During a press conference held on April 24, Washington Gov. Jay Inslee announced a plan that allows some construction jobs to resume after being put on hold since March 26 due to the COVID-19 statewide shutdown.
Before construction can start up again, all contractors are required to develop and post a plan at each site addressing the use of personal protective equipment like masks and gloves, social distancing and on-site sanitation. There will also be a designated site-specific supervisor to enforce the new safety plan and monitor the health of employees. Workers will undergo additional training on these new policies.
Multiple factors are at play in Inslee’s decision making. He said reduced risk needs to be shown in disease activity, health care system readiness, testing capacity, and availability and increase in the case and contact investigations once a case is confirmed.
Inslee worked on this plan with multiple construction groups in the weeks leading up to the announcement, including the Building Industry Association of Washington, the Washington State Building and Construction Trades Council and the Association of Washington Business.
The main hurdle contractors have to clear is maintaining social distancing, according to Seattle Building and Construction Trades Council Executive Secretary Monty Anderson. “Now, if you have three guys doing a concrete pour…you could probably distance. IF you have four people in a room doing drywall, probably not,” he explains. “There’s no way that we’re going to have possibly 15,000 construction workers go back to work in the next ten days in King County and have those jobs be inspected.”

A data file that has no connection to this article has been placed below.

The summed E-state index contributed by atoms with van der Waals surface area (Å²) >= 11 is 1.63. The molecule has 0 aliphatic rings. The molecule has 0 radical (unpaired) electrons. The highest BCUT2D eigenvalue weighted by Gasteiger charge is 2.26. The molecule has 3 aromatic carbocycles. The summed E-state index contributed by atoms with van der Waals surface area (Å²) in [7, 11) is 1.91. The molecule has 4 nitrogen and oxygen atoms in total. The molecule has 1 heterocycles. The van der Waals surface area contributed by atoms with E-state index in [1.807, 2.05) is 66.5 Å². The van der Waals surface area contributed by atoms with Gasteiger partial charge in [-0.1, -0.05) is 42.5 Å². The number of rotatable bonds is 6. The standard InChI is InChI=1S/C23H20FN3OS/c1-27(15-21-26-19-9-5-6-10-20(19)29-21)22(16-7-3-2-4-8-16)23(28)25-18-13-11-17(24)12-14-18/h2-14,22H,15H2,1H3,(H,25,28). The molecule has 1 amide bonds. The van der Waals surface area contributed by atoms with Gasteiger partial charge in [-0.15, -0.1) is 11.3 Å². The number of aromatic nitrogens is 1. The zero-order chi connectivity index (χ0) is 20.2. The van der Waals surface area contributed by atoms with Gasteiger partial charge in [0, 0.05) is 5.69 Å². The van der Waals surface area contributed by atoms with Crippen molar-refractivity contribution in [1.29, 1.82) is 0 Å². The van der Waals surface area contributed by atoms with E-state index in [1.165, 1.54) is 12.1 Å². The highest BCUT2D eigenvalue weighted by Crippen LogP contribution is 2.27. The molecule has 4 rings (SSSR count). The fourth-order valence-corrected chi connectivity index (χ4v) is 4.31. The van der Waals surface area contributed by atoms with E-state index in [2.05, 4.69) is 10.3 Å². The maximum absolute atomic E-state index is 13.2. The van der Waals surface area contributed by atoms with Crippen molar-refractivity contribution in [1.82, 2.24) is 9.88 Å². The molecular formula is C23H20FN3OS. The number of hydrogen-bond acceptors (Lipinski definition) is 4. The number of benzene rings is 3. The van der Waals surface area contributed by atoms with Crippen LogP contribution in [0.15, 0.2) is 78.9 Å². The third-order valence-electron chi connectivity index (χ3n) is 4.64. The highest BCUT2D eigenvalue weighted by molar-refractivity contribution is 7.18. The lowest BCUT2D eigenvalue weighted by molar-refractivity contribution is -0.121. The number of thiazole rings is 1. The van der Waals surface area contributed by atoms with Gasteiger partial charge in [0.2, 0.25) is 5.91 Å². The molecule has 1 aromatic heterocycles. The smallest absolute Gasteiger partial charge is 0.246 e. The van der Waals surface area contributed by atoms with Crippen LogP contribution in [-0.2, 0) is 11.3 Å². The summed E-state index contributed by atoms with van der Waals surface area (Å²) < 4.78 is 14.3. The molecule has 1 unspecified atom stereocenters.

April 29 marks 100 days since Washington’s first case of COVID-19 was confirmed. “We all know these first 100 days have been extremely challenging and life-changing for all of us,” Inslee said at Wednesday’s press conference. The Washington Department of Health announced that the total number of deaths in the state had reached 800, with a total number of cases over 14,000.